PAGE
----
The science is clear. The world risks dramatic consequences if global warming rises above 1.5°C above pre-industrial levels by 2040, according to the IPCC’s 2018 Special Report produced by the world’s leading climate scientists for the United Nations. Fatal droughts, floods, extreme heat and poverty could affect hundreds of millions of people if we do not make urgent changes to limit global warming as much as possible and as fast as possible.
This would require collective action at a level unprecedented in history. From governments to individuals, multinationals to community groups, everyone has a role to play in this vision of a greener, more sustainable future. We need the best and brightest to come up with innovative solutions at community and global levels. We require cleaners and CEOs changing how they’ve always done things. We depend on village leaders and presidents to unite people at all levels for this mission.
Most important of all, we need to listen to and let our children lead the way.
They deserve to. Young people will be the heirs to a world of climate-related disasters brought upon by unchecked global warming. Greta Thunberg, 2019’s TIME Person of the Year, made this plain at a speech she gave at the United Nations Climate Action Summit last September: “The popular idea of cutting our emissions in half in 10 years only gives us a 50 percent chance of staying below 1.5 degrees [Celsius], and the risk of setting off irreversible chain reactions beyond human control.”
“Fifty percent may be acceptable to you. But those numbers do not include tipping points, most feedback loops, additional warming hidden by toxic air pollution or the aspects of equity and climate justice. They also rely on my generation sucking hundreds of billions of tons of your CO2 out of the air with technologies that barely exist.
“So a 50 percent risk is simply not acceptable to us — we who have to live with the consequences.”
The inspirational Thunberg has galvanised students all over the world. But more still needs to be done.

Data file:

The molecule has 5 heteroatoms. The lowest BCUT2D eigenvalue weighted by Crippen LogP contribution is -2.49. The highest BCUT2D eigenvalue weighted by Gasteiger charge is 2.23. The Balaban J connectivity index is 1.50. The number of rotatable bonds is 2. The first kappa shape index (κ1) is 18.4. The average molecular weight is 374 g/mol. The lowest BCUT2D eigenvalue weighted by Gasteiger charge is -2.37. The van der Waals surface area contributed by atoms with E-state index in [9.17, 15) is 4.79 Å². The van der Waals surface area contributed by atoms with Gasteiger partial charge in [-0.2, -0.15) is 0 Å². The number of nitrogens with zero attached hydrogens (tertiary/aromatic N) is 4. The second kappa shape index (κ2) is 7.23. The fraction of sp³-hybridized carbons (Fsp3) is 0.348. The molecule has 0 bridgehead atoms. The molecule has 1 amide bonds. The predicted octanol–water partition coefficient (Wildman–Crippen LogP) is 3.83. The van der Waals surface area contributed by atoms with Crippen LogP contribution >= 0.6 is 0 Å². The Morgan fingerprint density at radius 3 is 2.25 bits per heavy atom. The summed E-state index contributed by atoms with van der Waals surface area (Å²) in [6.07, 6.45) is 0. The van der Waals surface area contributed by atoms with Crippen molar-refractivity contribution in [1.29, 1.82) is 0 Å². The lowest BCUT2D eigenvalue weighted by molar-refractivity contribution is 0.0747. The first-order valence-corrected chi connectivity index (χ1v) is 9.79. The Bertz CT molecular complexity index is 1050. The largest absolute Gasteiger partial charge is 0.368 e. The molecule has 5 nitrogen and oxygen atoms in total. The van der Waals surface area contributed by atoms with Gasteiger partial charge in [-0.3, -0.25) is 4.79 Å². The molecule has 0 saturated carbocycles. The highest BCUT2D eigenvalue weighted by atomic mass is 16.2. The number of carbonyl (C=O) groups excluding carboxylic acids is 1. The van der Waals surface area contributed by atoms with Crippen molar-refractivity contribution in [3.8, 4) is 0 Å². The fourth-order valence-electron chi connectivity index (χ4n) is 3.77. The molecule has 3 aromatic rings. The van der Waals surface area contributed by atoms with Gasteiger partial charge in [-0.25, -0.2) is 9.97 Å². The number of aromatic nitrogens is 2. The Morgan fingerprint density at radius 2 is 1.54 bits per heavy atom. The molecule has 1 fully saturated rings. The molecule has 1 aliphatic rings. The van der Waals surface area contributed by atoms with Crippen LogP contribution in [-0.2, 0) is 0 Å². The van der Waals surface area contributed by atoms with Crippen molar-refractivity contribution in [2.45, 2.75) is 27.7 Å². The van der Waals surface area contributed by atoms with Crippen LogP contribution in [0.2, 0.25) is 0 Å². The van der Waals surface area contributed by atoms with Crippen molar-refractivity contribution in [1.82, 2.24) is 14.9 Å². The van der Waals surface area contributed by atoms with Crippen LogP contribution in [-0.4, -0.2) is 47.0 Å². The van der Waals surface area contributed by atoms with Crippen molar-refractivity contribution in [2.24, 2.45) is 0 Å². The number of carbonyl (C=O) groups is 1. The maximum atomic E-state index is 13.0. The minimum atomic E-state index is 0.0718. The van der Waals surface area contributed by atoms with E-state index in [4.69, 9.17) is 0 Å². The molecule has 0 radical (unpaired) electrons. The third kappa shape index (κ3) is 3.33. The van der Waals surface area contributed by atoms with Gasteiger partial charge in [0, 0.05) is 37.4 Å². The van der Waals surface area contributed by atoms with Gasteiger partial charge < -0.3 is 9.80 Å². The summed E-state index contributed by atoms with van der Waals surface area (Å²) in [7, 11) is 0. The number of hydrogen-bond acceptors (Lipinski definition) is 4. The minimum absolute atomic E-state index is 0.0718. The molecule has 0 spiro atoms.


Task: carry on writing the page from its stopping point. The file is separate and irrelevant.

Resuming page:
The good news is that schools and students all over the world are heeding the young Swedish climate activist’s calls. In Italy, public schools would soon require students in every grade to study climate change and sustainability, including exploring the United Nations’ 2030 Agenda for Sustainable Development in depth.
Students with family in sinking Pacific Island nations are forming clubs and advocating climate justice to be included into the school’s curriculum. Roughly one in four American teenagers have participated in a climate change walkout, attended a rally or written to a public official to express their views on global warming, according to a Washington Post survey.
In Asia, these schools are empowering students in building a better tomorrow for the planet:
At this British International School, students are not waiting for somebody else to save their planet.
They have voted to remove plastic water bottles from snack bars and advocated for students and staff to bring their reusable water bottle each and every day. Every year, they go on a beach and reef clean-up, collecting a great deal of plastic and learning loads about the waste disposal systems along the way. They’ve come up with ideas to revamp the recycling bins around the school to help educate students and staff. They have held a food drive to donate rice to slums and raise awareness on food waste.
These students are living the values of Bangkok Patana, according to Helen Thew, Cross Campus Principal.
“They are definitely living our Patana value of being inspired to improve global sustainability. They know that they cannot wait for someone else to start, as they know that the change must start with themselves and for the Student Environmental Committees (SEC) students it has already started,” she said.
This fits into Thailand’s first and largest British international school’s vision, which is to develop global citizens who shape their world through independence, empathy, creativity and critical thinking.
This vision manifests itself in not just the School’s curriculum and extra-curricular activities, but in its sustainability efforts too. Another student-run Creativity, Activity and Service (CAS) project – part of the International Baccalaureate Diploma Programme offered here – is exemplary of this. Under this project, independent thinkers took a creative and critical approach towards realising several Sustainable Development Goals.